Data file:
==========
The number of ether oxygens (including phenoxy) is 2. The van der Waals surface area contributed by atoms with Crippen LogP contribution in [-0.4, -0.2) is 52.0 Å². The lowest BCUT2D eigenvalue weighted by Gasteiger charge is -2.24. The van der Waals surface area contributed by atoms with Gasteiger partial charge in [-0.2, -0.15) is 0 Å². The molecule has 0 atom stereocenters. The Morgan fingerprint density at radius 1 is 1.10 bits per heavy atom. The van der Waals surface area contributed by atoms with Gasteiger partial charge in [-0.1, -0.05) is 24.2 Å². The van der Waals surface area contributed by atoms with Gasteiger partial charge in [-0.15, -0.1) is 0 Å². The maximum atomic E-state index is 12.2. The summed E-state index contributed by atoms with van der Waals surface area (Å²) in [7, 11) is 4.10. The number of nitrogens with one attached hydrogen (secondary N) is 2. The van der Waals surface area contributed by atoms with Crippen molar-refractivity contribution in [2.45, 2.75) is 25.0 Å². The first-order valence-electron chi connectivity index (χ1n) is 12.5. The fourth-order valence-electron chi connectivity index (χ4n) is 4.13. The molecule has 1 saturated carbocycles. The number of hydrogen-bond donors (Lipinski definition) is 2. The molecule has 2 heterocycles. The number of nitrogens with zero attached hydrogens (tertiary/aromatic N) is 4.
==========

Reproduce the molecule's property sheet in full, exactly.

The number of ether oxygens (including phenoxy) is 2. The van der Waals surface area contributed by atoms with Crippen LogP contribution in [-0.4, -0.2) is 52.0 Å². The lowest BCUT2D eigenvalue weighted by Gasteiger charge is -2.24. The van der Waals surface area contributed by atoms with Gasteiger partial charge in [-0.2, -0.15) is 0 Å². The molecule has 0 atom stereocenters. The Morgan fingerprint density at radius 1 is 1.10 bits per heavy atom. The van der Waals surface area contributed by atoms with Gasteiger partial charge in [-0.1, -0.05) is 24.2 Å². The van der Waals surface area contributed by atoms with Gasteiger partial charge in [-0.15, -0.1) is 0 Å². The maximum atomic E-state index is 12.2. The summed E-state index contributed by atoms with van der Waals surface area (Å²) in [7, 11) is 4.10. The number of nitrogens with one attached hydrogen (secondary N) is 2. The van der Waals surface area contributed by atoms with Crippen molar-refractivity contribution in [2.45, 2.75) is 25.0 Å². The first-order valence-electron chi connectivity index (χ1n) is 12.5. The fourth-order valence-electron chi connectivity index (χ4n) is 4.13. The molecule has 1 saturated carbocycles. The number of hydrogen-bond donors (Lipinski definition) is 2. The molecule has 2 heterocycles. The number of nitrogens with zero attached hydrogens (tertiary/aromatic N) is 4.